When you gifted that dog-eared, favorite novel to a friend, you might have described it as inspiring, even life-changing? What about brain-changing?
Scientists used the brain scans of individuals reading the same novel to show changes in specific parts of the brain associated with language and other parts associated with physical sensations and motor activity. What's unique about this study is that subjects were not actively reading or moving as their brains were being scanned. However, they may have been thinking about the act of reading and relating to the physical actions of a protagonist in the story.
Researchers from Emory University in Atlanta spent three weeks scanning the brains of 21 subjects at the same time each day, before, during and after a nine-day reading assignment. Dr. Gregory Berns, who led the study, said its purpose was to see if the act of reading a book was a strong enough stimulus to establish new neural connections in the brain.
"We want to understand how stories get into your brain, and what they do to it," said Berns, who is also director of Emory's Center for Neuropolicy, in a release. The study, which was published in Brain Connectivity in December, has been harshly criticized by some members of the scientific media.
"Reading a novel induces connectivity changes in the brain … but so does everything else you did or are doing today," said Noah Gray, the editor of Nature, on Twitter, according to Forbes.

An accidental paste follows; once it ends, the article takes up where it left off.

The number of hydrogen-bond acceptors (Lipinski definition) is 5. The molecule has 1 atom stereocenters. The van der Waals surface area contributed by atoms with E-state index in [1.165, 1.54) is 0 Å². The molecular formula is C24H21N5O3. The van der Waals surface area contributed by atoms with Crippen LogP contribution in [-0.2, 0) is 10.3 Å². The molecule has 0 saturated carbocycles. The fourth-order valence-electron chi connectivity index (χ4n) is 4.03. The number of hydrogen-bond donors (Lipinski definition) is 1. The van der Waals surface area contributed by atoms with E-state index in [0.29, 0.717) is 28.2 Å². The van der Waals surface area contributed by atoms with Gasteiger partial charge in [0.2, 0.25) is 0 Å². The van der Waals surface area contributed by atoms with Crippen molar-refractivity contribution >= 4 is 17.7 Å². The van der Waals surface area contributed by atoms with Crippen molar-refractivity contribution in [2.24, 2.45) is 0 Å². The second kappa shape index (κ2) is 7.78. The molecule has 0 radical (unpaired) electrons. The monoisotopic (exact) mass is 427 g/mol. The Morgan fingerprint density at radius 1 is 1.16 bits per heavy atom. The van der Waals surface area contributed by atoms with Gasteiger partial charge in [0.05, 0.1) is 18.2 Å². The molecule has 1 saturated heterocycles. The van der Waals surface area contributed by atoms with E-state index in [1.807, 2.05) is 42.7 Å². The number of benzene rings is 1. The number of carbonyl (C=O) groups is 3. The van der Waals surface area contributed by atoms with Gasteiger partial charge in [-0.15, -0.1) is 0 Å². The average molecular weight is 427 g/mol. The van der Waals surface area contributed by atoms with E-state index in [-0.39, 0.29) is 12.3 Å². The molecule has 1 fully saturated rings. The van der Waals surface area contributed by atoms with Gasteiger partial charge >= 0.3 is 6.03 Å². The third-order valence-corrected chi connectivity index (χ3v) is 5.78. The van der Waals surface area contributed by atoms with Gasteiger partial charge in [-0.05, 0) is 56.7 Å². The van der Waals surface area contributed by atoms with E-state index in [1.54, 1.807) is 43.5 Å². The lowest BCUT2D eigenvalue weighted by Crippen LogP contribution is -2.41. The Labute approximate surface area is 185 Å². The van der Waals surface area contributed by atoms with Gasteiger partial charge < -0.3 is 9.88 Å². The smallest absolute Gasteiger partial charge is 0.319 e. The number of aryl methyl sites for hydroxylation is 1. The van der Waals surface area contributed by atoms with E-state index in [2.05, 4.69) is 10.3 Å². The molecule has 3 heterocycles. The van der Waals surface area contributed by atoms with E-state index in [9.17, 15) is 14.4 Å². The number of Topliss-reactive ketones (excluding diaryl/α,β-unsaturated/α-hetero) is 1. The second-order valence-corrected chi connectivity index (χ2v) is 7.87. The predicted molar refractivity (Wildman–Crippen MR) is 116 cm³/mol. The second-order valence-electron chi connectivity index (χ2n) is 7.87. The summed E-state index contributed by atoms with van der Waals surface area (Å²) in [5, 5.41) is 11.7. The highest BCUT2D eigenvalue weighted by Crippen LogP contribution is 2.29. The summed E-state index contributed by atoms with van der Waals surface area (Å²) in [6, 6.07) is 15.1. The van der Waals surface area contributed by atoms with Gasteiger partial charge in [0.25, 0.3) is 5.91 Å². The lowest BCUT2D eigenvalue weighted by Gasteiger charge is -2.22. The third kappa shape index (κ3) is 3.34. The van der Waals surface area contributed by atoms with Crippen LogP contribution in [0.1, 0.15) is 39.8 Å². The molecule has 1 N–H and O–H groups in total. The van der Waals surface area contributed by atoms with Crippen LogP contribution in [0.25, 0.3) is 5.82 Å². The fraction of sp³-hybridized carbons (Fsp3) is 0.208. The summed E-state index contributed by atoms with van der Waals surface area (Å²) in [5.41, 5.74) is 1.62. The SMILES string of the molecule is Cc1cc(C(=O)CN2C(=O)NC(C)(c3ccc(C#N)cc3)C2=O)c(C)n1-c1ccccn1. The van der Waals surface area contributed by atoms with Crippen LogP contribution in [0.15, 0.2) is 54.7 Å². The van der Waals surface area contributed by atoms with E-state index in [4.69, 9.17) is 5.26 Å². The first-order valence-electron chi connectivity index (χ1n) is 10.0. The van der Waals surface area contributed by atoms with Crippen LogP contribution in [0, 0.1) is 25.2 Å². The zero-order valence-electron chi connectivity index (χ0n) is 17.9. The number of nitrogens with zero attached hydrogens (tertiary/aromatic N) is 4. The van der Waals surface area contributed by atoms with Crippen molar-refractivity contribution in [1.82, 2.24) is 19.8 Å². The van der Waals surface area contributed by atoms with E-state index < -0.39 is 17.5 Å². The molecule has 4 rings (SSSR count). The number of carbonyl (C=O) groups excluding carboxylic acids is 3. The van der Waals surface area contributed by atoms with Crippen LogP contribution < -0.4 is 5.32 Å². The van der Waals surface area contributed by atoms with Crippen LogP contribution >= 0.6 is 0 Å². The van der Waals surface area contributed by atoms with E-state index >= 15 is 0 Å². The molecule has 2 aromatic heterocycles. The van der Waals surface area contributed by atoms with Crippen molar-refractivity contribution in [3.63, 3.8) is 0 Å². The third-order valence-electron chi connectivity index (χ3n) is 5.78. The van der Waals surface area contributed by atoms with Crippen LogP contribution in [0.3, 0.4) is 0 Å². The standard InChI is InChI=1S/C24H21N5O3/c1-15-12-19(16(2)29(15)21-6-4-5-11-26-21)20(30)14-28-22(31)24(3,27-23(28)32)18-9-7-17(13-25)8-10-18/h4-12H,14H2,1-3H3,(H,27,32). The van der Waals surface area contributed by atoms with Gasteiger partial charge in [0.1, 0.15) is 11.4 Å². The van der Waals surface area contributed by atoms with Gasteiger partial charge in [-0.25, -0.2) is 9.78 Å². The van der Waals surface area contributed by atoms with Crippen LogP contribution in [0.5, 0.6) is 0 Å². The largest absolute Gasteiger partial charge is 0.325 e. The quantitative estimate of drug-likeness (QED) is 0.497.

Berns said the fact that the study subjects weren't enaged in reading during any of the scans was particularly interesting because it suggested that the increased activity researchers found was likely due to "leftover or 'primed' networks" that were still engaged from reading the book the previous night.
Berns, responding to some of the negative publicity his study received, argues the logic that 'everything you do changes your brain' is flawed.
"We don't have a molecular microscope to see what happens at every synapse in the brain, so the relevant question, and the one we approached is this: Given current brain imaging technology, can we detect changes in brain connectivity that are attributable to the consumption of an extended narrative, even against the background of all the other things that happen to an individual?"
Unlike typical brain scan experiments where a subject is asked to perform an activity, such as move a joystick through a maze or to look at images on a screen, this particular study focused on the brain in its resting state. So the fact that researchers found brain activity related to areas of the brain associated with reading was exciting to the study authors.
Here is how the study worked. First, Berns and his colleagues established a baseline for the study's participants, undergraduate students at Emory, by scanning their brains during a five-day "washin" period, before assigning any reading. Then, subjects were given a copy of "Pompeii: A Novel" by Robert Harris and tasked with reading roughly 30 pages each night for nine days. The morning after each reading session, the subjects completed a brain scan. Subjects were also quizzed on the readings and asked to answer questions related to their feelings about the book. The experiment ended with five more days of brain scans during a "washout" period after the book had been completed.
Berns and his colleagues chose the book because it was based on real events, namely the eruption of Mount Vesuvius and because it had a "classic narrative arc."
Again, participants were not actively reading when their brains were scanned. Instead, they were instructed to "rest" and keep their eyes closed. Such scans are considered a reliable way to identify patterns of activity in different areas of the brain known as "resting-state networks," because of their high degree of repeatability, according to the study. Sometimes scans reveal transient changes in these neural connections or resting state networks, and sometimes these changes endure.